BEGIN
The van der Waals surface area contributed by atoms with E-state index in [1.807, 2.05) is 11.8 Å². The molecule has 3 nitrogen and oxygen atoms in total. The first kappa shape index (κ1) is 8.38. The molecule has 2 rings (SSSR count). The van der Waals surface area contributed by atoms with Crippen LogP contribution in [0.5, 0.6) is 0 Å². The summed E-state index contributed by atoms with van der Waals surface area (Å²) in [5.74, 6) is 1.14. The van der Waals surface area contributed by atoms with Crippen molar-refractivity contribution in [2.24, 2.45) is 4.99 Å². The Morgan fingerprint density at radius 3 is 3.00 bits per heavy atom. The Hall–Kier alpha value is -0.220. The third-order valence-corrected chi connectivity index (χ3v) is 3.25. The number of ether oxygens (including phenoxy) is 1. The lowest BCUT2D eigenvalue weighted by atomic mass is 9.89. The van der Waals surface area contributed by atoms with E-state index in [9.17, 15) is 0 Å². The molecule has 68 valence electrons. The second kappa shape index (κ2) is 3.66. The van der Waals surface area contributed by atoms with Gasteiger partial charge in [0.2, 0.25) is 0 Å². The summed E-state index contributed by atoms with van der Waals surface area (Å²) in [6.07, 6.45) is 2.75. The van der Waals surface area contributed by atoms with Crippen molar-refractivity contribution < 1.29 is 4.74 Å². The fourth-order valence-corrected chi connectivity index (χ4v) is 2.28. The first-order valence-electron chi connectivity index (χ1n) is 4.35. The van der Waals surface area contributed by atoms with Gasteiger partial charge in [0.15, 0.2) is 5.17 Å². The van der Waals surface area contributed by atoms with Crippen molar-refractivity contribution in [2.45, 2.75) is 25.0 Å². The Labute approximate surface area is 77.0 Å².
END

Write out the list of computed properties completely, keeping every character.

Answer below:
The van der Waals surface area contributed by atoms with E-state index in [1.807, 2.05) is 11.8 Å². The molecule has 3 nitrogen and oxygen atoms in total. The first kappa shape index (κ1) is 8.38. The molecule has 2 rings (SSSR count). The van der Waals surface area contributed by atoms with Crippen LogP contribution in [0.5, 0.6) is 0 Å². The summed E-state index contributed by atoms with van der Waals surface area (Å²) in [5.74, 6) is 1.14. The van der Waals surface area contributed by atoms with Crippen molar-refractivity contribution in [2.24, 2.45) is 4.99 Å². The Morgan fingerprint density at radius 3 is 3.00 bits per heavy atom. The Hall–Kier alpha value is -0.220. The third-order valence-corrected chi connectivity index (χ3v) is 3.25. The number of ether oxygens (including phenoxy) is 1. The lowest BCUT2D eigenvalue weighted by atomic mass is 9.89. The van der Waals surface area contributed by atoms with E-state index in [9.17, 15) is 0 Å². The molecule has 68 valence electrons. The second kappa shape index (κ2) is 3.66. The van der Waals surface area contributed by atoms with Gasteiger partial charge in [0.2, 0.25) is 0 Å². The summed E-state index contributed by atoms with van der Waals surface area (Å²) in [6.07, 6.45) is 2.75. The van der Waals surface area contributed by atoms with Crippen molar-refractivity contribution < 1.29 is 4.74 Å². The fourth-order valence-corrected chi connectivity index (χ4v) is 2.28. The first-order valence-electron chi connectivity index (χ1n) is 4.35. The van der Waals surface area contributed by atoms with Gasteiger partial charge in [0.15, 0.2) is 5.17 Å². The van der Waals surface area contributed by atoms with Crippen molar-refractivity contribution in [2.45, 2.75) is 25.0 Å². The Labute approximate surface area is 77.0 Å².